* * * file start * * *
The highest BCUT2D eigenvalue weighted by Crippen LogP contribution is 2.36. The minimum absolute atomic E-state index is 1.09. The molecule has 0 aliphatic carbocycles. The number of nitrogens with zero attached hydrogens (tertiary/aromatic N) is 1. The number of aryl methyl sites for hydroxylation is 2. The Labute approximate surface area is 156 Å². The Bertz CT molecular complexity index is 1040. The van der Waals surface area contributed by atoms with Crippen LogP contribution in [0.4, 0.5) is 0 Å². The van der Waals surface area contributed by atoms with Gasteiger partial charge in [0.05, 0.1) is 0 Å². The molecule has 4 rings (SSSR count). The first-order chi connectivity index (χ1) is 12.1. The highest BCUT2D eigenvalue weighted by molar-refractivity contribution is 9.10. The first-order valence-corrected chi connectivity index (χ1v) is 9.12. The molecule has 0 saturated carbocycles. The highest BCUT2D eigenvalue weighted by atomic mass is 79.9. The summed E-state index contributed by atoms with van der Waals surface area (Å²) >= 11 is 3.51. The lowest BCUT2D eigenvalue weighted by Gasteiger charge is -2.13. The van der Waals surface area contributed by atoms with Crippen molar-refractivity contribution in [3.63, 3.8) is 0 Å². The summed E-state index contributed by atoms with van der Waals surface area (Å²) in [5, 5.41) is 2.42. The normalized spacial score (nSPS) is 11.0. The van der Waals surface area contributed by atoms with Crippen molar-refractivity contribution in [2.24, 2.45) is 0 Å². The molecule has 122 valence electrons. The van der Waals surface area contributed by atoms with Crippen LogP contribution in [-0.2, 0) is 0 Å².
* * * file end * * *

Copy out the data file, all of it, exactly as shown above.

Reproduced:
The highest BCUT2D eigenvalue weighted by Crippen LogP contribution is 2.36. The minimum absolute atomic E-state index is 1.09. The molecule has 0 aliphatic carbocycles. The number of nitrogens with zero attached hydrogens (tertiary/aromatic N) is 1. The number of aryl methyl sites for hydroxylation is 2. The Labute approximate surface area is 156 Å². The Bertz CT molecular complexity index is 1040. The van der Waals surface area contributed by atoms with Crippen LogP contribution in [0.4, 0.5) is 0 Å². The van der Waals surface area contributed by atoms with Gasteiger partial charge in [0.05, 0.1) is 0 Å². The molecule has 4 rings (SSSR count). The first-order chi connectivity index (χ1) is 12.1. The highest BCUT2D eigenvalue weighted by molar-refractivity contribution is 9.10. The first-order valence-corrected chi connectivity index (χ1v) is 9.12. The molecule has 0 saturated carbocycles. The highest BCUT2D eigenvalue weighted by atomic mass is 79.9. The summed E-state index contributed by atoms with van der Waals surface area (Å²) >= 11 is 3.51. The lowest BCUT2D eigenvalue weighted by Gasteiger charge is -2.13. The van der Waals surface area contributed by atoms with Crippen molar-refractivity contribution in [3.63, 3.8) is 0 Å². The summed E-state index contributed by atoms with van der Waals surface area (Å²) in [5, 5.41) is 2.42. The normalized spacial score (nSPS) is 11.0. The van der Waals surface area contributed by atoms with Crippen molar-refractivity contribution in [2.24, 2.45) is 0 Å². The molecule has 122 valence electrons. The van der Waals surface area contributed by atoms with Crippen LogP contribution in [-0.2, 0) is 0 Å².